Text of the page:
“Only a subset of K-12 schools and libraries will likely be selected and receive support to defray their cybersecurity-related costs,” the FCC wrote in the draft document explaining the program. And the agency acknowledged that even school districts that get the grants likely won’t be able to pay for all their cybersecurity needs with the money.

The FCC’s proposed cybersecurity pilot program will be financed separately from the E-rate. That program, which was created in the mid-1990s to improve school and library connectivity, is also administered by the FCC and is paid for primarily through the universal service fund, which is financed through fees on telecommunications services.

‘Fundamentally a misdiagnosis of the root problem’

Doug Levin, the national director of the K12 Security Information Exchange, a nonprofit that supports stronger K-12 cybersecurity, said that while there’s no denying the scope of schools’ challenges, the new program may not do much to alleviate them.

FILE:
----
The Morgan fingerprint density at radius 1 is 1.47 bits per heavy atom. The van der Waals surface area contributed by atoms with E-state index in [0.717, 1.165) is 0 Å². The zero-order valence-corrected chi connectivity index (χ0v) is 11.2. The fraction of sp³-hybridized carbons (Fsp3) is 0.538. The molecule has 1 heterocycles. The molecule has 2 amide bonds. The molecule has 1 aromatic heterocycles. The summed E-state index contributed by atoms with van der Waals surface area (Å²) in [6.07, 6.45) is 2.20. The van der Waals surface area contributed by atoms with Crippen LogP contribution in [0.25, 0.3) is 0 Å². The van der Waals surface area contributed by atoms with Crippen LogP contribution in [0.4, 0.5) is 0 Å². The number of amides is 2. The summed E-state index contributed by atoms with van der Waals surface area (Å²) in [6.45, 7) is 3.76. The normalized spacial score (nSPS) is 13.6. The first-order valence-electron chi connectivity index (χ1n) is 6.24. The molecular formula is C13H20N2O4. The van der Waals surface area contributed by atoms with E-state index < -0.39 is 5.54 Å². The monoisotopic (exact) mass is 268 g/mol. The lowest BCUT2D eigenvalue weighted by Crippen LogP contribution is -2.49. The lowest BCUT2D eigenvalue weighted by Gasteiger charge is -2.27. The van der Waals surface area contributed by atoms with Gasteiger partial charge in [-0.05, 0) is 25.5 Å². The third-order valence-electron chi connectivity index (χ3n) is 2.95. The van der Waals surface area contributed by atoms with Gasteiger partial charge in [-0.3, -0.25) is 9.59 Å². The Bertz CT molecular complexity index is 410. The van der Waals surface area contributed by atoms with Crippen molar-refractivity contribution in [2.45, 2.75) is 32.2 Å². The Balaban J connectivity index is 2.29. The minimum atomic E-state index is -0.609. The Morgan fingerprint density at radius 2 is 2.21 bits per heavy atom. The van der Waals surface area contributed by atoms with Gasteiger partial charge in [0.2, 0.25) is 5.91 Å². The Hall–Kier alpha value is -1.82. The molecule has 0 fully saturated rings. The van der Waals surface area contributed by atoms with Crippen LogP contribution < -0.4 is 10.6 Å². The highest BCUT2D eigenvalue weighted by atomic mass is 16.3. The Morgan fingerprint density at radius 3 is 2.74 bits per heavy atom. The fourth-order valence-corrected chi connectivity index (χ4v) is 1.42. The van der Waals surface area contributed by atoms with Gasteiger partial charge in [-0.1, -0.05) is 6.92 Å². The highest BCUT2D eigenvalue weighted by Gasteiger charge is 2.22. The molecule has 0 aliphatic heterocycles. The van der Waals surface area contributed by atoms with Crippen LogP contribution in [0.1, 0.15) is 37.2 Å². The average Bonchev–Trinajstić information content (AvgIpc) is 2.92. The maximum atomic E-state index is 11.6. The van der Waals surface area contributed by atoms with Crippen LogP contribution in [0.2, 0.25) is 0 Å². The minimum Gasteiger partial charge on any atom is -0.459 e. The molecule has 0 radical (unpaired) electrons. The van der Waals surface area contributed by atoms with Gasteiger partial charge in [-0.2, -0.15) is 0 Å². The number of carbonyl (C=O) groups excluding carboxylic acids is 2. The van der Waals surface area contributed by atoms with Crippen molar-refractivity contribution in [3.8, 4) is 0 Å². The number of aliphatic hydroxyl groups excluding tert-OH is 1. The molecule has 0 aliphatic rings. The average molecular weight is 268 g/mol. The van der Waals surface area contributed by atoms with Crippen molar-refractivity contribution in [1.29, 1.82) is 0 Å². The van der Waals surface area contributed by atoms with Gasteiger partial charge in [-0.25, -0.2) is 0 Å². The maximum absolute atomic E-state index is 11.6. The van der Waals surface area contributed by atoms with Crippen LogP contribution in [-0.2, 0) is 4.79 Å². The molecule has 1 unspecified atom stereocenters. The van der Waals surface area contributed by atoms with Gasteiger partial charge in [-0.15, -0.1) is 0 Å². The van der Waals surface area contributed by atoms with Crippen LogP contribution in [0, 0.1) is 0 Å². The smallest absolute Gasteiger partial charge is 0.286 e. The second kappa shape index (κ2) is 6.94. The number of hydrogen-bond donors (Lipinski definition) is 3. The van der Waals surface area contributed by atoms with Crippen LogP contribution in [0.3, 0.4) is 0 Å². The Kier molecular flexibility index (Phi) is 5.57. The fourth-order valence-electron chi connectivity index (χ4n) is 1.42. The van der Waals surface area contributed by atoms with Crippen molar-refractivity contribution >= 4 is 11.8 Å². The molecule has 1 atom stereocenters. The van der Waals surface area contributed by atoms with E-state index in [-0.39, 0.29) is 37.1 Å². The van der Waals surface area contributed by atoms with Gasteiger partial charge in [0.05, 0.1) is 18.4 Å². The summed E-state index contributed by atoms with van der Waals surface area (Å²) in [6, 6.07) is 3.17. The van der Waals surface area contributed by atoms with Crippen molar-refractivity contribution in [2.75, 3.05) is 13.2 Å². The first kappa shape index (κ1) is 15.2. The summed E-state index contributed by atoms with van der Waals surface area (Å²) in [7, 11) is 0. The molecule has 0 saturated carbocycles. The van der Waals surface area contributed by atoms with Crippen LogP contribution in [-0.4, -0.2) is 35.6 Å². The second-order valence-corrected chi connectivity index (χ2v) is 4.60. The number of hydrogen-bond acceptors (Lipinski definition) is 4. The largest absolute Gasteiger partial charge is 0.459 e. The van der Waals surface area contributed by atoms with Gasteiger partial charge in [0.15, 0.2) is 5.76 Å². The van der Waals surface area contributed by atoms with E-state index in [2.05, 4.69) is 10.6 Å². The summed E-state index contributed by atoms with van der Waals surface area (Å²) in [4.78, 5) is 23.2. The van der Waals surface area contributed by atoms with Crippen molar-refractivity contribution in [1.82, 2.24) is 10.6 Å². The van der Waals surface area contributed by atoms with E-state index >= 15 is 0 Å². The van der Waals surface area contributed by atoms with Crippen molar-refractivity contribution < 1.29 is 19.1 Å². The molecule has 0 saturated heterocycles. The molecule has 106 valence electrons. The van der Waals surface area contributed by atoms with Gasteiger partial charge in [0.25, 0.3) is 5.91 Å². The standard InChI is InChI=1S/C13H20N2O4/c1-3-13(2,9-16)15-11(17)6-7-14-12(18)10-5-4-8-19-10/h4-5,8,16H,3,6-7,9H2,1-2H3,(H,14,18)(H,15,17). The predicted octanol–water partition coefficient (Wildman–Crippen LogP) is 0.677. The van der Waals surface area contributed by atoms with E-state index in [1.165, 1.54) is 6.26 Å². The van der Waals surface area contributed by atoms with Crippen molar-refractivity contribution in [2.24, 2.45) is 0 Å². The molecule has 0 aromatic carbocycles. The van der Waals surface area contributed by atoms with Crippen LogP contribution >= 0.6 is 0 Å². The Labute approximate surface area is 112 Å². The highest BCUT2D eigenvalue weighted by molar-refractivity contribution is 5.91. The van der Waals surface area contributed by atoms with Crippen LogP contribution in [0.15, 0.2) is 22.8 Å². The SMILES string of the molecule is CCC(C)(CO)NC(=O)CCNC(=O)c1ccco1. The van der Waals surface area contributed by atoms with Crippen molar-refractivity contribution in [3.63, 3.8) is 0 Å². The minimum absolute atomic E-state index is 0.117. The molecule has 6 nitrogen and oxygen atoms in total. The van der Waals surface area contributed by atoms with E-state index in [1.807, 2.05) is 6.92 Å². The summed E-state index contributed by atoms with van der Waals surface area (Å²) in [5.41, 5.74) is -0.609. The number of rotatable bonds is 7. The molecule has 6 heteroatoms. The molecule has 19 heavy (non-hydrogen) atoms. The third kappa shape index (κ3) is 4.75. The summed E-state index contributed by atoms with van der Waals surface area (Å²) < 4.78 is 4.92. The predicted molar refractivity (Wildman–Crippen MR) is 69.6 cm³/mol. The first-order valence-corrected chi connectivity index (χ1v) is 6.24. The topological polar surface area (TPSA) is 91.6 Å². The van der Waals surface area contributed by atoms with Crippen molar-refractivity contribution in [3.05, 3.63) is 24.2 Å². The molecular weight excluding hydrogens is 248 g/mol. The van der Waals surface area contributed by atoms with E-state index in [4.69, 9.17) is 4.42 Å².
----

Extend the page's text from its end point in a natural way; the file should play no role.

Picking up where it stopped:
“This is primarily a technology solution,” said Levin, designed as if the difficulty of paying for “commercial cybersecurity solutions are the problem that schools have. … I think that’s fundamentally a misdiagnosis of the root problem.”

The reason schools fall victim to cyberattacks isn’t necessarily because they don’t have the right protective technology in place, Levin explained.

“It’s leadership. It’s training. It’s capacity,” Levin said. “Districts in general are understaffed with respect to technology, but especially with respect to cybersecurity.”

Ellerson Ng agreed that there is more to the problem than just a lack of cybersecurity technology. But she added that money for upgraded equipment has clear benefits.

“There are myriad factors that complicate the work of implementing successful cybersecurity mitigations,” Ellerson Ng said, including professional development and school district policy.

But she added, “We have to be real about the cost associated” with preventing attacks, which are getting increasingly sophisticated “at the exact time that school districts are staring down” the end of federal pandemic relief, on top of diminished state and local revenue.